displays as a crucial way to make the agent more credible and enticing to children as well as to introduce different levels of
difficulty for children, whereby they are exposed to more subtle and varied behaviours on the part of the social partner while
they progress through the sessions. Taking heed of suggestions from teachers, in SHARE-IT we have conferred a more
nuanced personality on Andy by further experimenting with its affective system’s parameters and developing more modu-
lated facial expressions, body language, and voice recordings. We exploit FAtiMA’s full range of emotional thresholds and
decay rates to allow the agent to display both positive and negative emotions as well as to change its mood within a
For the full interview, see ESRC-commissioned impact video about the ECHOES project accessible on the ESRC website at
S. Bernardini et al. / Information Sciences 264 (2014) 41–60 57
particular activity. In order to facilitate the modelling task, we have developed a visual authoring tool for manipulating and
displaying the agent’s emotions and automatically linking such emotional displays to the specification of the corresponding
parameters in the FAtiMA model (see [61] for additional details on the authoring tool).
Finally, another issue of importance to the design of serious games relates to how such technologies are used in the real-
world. Thanks to our continuous interaction with teachers, practitioners and children during the course of the ECHOES pro-
ject, from the design to the evaluation of the technology, we came to realise that the intended use of a piece of technology
such as a serious game will not necessarily be reflected in its actual use. Therefore, the design, both at the hardware and the
software level, needs to be flexible enough to allow for the actual use to be implemented successfully as needed. Our hypoth-
esis is that such flexibility can only be achieved if the technology is both designed and evaluated in real-world contexts, as is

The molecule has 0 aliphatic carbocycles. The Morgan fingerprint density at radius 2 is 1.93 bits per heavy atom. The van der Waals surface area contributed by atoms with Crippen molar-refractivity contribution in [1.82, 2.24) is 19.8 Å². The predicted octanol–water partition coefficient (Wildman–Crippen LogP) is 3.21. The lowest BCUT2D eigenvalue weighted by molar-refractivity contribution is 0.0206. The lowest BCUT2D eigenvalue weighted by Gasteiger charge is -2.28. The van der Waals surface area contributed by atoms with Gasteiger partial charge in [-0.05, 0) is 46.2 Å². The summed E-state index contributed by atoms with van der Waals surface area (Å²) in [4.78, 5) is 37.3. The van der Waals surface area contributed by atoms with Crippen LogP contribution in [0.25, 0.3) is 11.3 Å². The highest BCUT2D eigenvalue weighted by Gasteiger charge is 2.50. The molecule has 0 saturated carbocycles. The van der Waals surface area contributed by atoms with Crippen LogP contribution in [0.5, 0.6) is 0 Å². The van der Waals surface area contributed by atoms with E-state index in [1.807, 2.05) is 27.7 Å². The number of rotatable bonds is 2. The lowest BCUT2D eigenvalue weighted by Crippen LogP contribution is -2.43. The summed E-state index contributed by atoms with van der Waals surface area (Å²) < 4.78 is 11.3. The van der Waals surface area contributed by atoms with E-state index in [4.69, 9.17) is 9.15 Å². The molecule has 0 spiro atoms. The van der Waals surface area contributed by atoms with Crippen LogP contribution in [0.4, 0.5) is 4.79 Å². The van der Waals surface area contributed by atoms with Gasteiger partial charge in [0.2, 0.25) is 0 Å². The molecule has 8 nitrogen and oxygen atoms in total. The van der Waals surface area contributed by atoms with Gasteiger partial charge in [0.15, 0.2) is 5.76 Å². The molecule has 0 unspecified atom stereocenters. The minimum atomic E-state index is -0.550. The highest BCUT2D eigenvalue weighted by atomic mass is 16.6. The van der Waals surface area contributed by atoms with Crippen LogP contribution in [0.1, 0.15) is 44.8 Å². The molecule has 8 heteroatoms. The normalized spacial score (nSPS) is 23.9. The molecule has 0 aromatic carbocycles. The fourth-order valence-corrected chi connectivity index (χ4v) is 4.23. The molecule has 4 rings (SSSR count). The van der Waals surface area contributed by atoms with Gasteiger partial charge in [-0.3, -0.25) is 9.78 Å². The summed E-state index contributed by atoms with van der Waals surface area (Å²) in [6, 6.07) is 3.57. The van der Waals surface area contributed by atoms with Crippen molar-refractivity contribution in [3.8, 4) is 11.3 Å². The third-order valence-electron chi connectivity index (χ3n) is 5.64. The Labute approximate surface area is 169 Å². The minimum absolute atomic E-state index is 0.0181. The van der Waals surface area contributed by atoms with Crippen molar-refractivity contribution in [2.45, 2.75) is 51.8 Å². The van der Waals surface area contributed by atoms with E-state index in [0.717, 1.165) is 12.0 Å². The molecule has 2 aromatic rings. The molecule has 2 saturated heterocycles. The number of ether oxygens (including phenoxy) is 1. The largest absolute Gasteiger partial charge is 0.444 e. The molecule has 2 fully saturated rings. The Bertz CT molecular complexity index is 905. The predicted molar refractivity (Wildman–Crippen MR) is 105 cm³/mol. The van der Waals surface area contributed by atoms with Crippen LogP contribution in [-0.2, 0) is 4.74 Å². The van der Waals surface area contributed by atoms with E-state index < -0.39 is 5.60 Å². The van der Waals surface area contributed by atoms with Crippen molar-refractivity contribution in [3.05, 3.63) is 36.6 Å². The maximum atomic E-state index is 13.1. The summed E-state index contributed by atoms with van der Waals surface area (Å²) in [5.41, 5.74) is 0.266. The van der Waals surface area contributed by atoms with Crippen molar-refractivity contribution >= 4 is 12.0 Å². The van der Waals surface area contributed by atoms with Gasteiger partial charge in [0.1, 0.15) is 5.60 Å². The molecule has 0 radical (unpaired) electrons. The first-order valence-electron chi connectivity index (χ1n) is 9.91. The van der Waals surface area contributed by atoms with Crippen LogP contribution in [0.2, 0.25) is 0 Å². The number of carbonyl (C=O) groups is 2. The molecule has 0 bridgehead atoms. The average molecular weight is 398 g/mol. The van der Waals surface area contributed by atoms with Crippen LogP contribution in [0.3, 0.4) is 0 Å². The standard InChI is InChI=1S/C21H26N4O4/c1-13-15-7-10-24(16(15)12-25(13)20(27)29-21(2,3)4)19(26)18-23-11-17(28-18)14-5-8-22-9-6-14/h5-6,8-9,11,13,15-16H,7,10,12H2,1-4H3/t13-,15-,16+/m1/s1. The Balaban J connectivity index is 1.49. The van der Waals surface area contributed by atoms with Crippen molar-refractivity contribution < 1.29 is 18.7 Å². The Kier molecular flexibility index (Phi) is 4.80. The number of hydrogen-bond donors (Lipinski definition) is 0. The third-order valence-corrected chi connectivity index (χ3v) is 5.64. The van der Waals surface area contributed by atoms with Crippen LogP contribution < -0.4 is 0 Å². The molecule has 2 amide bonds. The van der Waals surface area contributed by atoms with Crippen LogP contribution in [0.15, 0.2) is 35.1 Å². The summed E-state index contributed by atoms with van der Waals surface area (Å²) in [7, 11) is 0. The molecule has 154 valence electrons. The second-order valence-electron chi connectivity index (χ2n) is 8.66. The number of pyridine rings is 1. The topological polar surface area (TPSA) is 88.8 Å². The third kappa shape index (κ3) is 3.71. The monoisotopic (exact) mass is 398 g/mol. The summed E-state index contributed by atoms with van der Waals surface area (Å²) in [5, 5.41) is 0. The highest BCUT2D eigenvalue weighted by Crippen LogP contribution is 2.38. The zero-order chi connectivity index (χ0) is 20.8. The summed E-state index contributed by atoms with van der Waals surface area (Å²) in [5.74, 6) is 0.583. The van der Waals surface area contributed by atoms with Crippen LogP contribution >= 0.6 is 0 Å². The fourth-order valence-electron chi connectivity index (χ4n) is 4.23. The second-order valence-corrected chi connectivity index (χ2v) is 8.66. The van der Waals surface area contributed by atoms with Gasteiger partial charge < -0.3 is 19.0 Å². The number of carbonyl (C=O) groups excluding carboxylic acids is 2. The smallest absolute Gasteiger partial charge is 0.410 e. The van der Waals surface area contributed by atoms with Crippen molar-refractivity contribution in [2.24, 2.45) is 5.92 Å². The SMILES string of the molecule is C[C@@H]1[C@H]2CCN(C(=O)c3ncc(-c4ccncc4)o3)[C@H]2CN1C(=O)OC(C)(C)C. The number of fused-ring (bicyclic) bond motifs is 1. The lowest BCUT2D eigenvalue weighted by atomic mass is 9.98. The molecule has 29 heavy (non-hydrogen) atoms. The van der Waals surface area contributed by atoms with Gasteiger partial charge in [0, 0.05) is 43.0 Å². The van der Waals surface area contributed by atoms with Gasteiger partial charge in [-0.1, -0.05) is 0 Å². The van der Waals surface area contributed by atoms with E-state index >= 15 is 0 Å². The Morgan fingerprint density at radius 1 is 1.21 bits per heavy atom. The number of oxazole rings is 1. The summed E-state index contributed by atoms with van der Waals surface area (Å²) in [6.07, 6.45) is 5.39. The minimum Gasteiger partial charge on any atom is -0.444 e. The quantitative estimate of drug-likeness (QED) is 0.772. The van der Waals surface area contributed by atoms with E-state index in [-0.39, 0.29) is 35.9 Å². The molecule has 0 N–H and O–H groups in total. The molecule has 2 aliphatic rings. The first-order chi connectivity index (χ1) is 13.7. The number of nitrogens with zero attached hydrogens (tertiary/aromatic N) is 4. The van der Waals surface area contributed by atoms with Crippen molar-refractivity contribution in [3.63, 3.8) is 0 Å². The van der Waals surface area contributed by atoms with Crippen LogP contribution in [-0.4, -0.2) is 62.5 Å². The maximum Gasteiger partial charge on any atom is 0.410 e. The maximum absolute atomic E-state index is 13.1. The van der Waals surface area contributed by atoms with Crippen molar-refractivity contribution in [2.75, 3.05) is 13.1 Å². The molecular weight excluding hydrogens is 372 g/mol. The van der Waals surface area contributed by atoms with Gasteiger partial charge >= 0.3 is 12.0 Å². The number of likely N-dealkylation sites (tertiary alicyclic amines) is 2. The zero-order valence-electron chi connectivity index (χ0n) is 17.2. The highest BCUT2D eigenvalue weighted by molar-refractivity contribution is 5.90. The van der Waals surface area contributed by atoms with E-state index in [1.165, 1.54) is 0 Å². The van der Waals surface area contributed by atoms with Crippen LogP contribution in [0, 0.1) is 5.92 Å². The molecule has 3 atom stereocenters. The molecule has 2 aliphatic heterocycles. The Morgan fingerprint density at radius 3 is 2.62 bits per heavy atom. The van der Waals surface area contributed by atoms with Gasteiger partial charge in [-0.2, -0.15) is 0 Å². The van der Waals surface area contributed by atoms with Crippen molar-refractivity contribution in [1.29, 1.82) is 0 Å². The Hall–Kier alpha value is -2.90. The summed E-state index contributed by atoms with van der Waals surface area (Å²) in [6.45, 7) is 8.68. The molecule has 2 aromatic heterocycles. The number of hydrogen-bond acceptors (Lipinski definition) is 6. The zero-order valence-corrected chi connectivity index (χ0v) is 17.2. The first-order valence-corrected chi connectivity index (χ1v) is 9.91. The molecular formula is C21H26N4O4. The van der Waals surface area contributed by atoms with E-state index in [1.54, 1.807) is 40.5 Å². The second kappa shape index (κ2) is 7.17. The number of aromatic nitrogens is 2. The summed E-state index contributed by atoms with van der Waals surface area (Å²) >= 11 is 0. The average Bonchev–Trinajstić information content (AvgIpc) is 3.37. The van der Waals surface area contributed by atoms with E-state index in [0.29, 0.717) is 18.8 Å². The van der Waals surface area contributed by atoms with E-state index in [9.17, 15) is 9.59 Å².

the case with ECHOES, and if the technology is offered for use to teachers, practitioners and children, independently of the
designers’ and researchers’ goals and regardless of their presence at the time of technology use. We are currently testing this
hypothesis as part of the Shape project [44], which involves the ECHOES system and three other technologies for autism (one
of which – [39] – is another serious game). These systems have been installed in four different specialist schools in the UK
and their actual use is being evaluated and compared with their intended use based on the current practices employed in
those schools.
The ECHOES project has been funded jointly by the Engineering and Physical Sciences Research Council (EPSRC) and Eco-
nomic and Social Sciences Researcher Council (ESRC) under the TLRP-TEL programme, Grant No.: RES-139-25-0395-A. We
thank all the other members of the ECHOES project (A. Alcorn, K. Avramides, J. Chen, M.E. Foster, C. Frauenberger, J. Good,
K. Guldberg, W. Keay-Bright, C. Kossyvaki, O. Lemon, L. Mademtzi, R. Menzies, H. Pain, T. Rajendran, A. Waller, and S. Wass)
for their contribution to the construction of the system and its evaluation. We are also very grateful to all the teachers, chil-
dren and parents who have participated in the project for their insightful suggestions and their involvement in the game’s
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... Due to the peculiarities of autistic individuals who suffer from different extents of social communication disorders, more elements were allowed in designing the game. Thus, a virtual agent (Bernardini et al., 2014), and an artificial voice (Serret et al., 2017), which played the partner role, were commonly used in serious games for autistic individuals. ...
... After playing in the ever-increasingly complex learning activities of the serious game ECHOES, children were found to be gradually disinterested in the agent. However, their response rate to the agent initiation remained stable (Bernardini et al., 2014). After playing SEMA-TIC, children with autism performed significantly better than those without participating in the game. ...
... Through RQ3, the researcher found that most these serious games positively influenced the participants to an extent, which was in line with previous studies Zhang & Yu, 2022). The student's language learning ability, including applying phrasal verbs, vocabulary acquisition of the TOEIC, and literacy skills, was indeed upgraded except for a serious game developed for autistic users (Bernardini et al., 2014). That was because the topic was not heatedly discussed, and technology did not grow by leaps and bounds then. ...